Madrid misery amidst Turkish delight

Members of the Tokyo 2020 delegation celebrate after Tokyo was awarded the 2020 Olympic Games during the 125th IOC session in Buenos Aires, Argentina,  Saturday, Sept. 7, 2013. Tokyo defeated Istanbul in the final round of secret voting Saturday by the International Olympic Committee. Madrid was eliminated earlier after an initial tie with Istanbul. (AP Photo/Ian Watson, Pool)
Members of the Tokyo 2020 delegation celebrate after Tokyo was awarded the 2020 Olympic Games during the 125th IOC session in Buenos Aires, Argentina. Tokyo defeated Istanbul in the final round of secret voting. Madrid was eliminated earlier after an initial tie with Istanbul. (AP Photo/Ian Watson, Pool)


Rafael Nadal made rather short work of his US Open semi-final. But the man from Mallorca was left wondering what his country had to do in order to get the Olympic Games nod. Nadal flew past France’s Richard Gasquet in about two hours but was abruptly halted by the news of Madrid losing the bid to host the Games for the third time in as many tries. Rafa was not alone.

As the news crept out from Buenos Aires that the Spanish capital had been voted out, thousands broke down in front of Puerta de Alcalá, one of the city’s landmarks. However, Istanbul was bouncing with joy. It seemed that losing to Tokyo worked well for the faithful in Turkey. They rejoiced to loss, as any other would have done for a win, for the hoax of a peaceful nation was what the Turkish delegation was selling. They failed and rather miserably. Turkey was perhaps using the Olympics bid, in an attempt to mask several environmental violations and initiate large-scale construction in central parts of the city.

IOC president Count Jacques Rogge greets Japan's Prime Minister Shinzo Abe | Image:
IOC president Count Jacques Rogge greets Japan’s Prime Minister Shinzo Abe | Image:

Turkey tried to woo the International Olympic Committee (IOC) with pictures of athletes crossing the Bosphorus Bridge from Asia to Europe, affectively uniting in two continents. It would have become the first predominately Muslim country to host the Games, and was a heavy favourite among the bookmakers. The IOC, and in relative terms FIFA as well, were award hosting rights to countries and cities that had never hosted any major tournament. Rio de Janeiro was handpicked by the IOC to carry the Olympic baton into the third world in 2016 shortly after FIFA chose Brazil as the host nation for the football World Cup in 2014. The situation was different in 2009 when Brazil’s economy was one of the few to hit just minor bumps in the global financial crisis. But the world soon recovered and spelt bad news for all developing countries, Brazil included. FIFA President Joseph Blatter was already quoted regretting his decision to choose the country after thousands of protest and scuffles marred the Confederations Cup earlier this year.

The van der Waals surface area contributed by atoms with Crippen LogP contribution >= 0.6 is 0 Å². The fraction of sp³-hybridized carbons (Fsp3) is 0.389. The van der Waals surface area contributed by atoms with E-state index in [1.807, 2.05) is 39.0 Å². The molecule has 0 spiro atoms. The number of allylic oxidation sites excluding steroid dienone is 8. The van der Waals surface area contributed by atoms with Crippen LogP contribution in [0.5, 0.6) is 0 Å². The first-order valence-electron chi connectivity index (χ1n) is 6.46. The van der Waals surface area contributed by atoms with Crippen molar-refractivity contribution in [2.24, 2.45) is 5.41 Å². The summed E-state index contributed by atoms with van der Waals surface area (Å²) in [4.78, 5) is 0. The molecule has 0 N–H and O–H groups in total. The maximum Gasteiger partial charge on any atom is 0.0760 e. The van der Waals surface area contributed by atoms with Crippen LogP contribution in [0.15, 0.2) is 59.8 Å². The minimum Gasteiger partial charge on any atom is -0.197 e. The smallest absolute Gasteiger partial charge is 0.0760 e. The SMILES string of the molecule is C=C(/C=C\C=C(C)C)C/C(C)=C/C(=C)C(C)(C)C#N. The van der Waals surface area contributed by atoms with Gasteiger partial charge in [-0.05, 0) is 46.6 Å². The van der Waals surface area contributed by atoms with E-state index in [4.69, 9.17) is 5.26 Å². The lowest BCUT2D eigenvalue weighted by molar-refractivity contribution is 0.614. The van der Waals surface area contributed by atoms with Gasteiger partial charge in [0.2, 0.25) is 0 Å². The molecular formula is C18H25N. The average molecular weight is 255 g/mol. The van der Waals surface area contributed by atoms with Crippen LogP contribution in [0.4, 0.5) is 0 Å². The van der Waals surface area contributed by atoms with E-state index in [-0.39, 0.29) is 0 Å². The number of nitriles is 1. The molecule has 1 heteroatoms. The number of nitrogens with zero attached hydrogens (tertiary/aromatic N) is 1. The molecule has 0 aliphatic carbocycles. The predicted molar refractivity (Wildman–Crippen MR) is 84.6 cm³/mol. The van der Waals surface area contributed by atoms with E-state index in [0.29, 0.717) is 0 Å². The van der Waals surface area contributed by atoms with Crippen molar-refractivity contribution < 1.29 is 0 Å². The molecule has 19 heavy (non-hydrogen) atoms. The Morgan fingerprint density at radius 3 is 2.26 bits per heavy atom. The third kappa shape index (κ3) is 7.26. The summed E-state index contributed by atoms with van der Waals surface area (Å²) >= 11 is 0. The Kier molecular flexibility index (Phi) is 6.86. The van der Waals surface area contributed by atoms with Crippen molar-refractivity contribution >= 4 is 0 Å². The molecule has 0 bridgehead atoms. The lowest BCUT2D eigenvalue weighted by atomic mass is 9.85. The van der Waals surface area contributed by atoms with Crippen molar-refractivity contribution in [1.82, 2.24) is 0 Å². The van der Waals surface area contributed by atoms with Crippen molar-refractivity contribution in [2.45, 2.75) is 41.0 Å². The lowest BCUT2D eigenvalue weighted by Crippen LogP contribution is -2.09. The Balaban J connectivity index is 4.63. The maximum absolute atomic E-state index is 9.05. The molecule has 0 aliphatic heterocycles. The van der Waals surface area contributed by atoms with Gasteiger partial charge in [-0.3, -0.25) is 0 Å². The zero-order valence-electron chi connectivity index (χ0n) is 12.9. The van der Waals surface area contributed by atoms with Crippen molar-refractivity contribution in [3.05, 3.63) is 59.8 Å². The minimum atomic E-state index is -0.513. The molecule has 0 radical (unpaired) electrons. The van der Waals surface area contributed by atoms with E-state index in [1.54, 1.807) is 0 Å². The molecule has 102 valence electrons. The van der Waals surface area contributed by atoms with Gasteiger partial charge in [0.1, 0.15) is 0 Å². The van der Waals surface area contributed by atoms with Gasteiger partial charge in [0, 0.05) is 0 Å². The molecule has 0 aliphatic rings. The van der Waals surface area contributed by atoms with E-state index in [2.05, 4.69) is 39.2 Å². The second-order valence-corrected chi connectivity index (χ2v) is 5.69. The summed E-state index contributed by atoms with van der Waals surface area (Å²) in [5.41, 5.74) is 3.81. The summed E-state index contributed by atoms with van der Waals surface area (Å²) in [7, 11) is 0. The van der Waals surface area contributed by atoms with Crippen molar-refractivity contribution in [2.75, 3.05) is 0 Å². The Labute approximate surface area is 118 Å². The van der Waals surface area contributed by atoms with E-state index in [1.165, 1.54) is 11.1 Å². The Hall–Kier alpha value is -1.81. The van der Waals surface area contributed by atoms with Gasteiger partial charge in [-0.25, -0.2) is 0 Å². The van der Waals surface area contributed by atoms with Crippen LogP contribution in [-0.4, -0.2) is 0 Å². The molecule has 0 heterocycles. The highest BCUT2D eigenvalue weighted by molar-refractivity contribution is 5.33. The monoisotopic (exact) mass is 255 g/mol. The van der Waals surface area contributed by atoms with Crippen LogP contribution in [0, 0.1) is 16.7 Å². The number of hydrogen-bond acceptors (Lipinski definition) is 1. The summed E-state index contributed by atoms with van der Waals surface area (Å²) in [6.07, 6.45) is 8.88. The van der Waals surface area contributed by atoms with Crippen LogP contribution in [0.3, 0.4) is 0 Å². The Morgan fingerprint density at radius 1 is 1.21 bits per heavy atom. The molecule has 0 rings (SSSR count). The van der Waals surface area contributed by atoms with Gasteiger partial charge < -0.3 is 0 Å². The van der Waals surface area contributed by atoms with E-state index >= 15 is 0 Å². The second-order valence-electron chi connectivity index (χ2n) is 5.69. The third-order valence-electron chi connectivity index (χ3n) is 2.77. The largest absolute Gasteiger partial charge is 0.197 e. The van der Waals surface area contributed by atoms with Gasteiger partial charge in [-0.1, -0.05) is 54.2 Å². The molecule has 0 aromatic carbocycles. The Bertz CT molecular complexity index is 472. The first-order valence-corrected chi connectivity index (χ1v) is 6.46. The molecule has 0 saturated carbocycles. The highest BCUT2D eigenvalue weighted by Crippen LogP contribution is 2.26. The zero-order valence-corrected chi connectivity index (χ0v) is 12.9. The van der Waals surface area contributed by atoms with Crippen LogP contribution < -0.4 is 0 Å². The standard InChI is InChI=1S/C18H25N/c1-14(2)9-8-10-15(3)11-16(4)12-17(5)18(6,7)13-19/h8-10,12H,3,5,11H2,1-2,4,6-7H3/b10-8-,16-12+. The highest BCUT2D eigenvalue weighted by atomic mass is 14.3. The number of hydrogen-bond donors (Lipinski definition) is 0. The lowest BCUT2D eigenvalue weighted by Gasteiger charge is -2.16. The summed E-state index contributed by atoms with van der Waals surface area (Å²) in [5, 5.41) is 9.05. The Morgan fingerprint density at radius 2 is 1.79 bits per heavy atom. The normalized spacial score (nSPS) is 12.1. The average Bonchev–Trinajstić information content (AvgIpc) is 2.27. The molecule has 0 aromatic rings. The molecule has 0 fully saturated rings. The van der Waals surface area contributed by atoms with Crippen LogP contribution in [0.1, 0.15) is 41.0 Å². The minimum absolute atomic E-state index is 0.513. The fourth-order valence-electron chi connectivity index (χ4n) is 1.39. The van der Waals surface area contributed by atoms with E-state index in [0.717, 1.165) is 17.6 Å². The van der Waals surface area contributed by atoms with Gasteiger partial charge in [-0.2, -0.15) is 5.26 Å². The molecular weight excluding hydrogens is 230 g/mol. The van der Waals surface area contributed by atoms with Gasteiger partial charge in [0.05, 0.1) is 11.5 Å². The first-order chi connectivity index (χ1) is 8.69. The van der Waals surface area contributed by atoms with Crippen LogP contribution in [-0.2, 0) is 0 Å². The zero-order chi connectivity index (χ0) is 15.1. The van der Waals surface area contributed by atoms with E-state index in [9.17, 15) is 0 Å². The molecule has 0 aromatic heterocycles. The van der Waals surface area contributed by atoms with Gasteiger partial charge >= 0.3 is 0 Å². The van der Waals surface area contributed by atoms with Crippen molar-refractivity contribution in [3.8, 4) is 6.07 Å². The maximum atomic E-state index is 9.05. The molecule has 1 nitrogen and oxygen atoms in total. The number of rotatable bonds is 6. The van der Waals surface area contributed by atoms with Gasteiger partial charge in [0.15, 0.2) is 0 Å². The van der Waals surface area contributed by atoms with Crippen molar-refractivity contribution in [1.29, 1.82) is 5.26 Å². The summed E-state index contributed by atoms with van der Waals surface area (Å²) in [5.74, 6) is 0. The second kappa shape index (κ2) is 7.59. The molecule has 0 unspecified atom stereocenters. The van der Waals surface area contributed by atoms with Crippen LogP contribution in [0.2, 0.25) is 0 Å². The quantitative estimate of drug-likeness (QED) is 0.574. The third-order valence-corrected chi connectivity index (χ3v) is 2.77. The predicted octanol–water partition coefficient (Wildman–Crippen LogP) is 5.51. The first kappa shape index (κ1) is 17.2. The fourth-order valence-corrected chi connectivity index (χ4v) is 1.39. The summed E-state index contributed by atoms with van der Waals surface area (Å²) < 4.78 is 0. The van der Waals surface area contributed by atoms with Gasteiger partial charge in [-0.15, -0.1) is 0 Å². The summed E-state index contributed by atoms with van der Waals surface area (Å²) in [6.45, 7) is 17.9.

The gap between awarding hosting rights and the actual Games was perhaps what the members looked at. That was where Istanbul’s flaw lied. Inevitable protests would have scarred constructions and even the Games in 2020. The Committee could not afford that. Moreover $19 billion would have been poured in for the Games.  It was an investment far too large under the present market gloom, specifically when Athens and Greece is still reeling from their over expansive budget in 2004. The country is  now one of the worst economies in the Euro zone.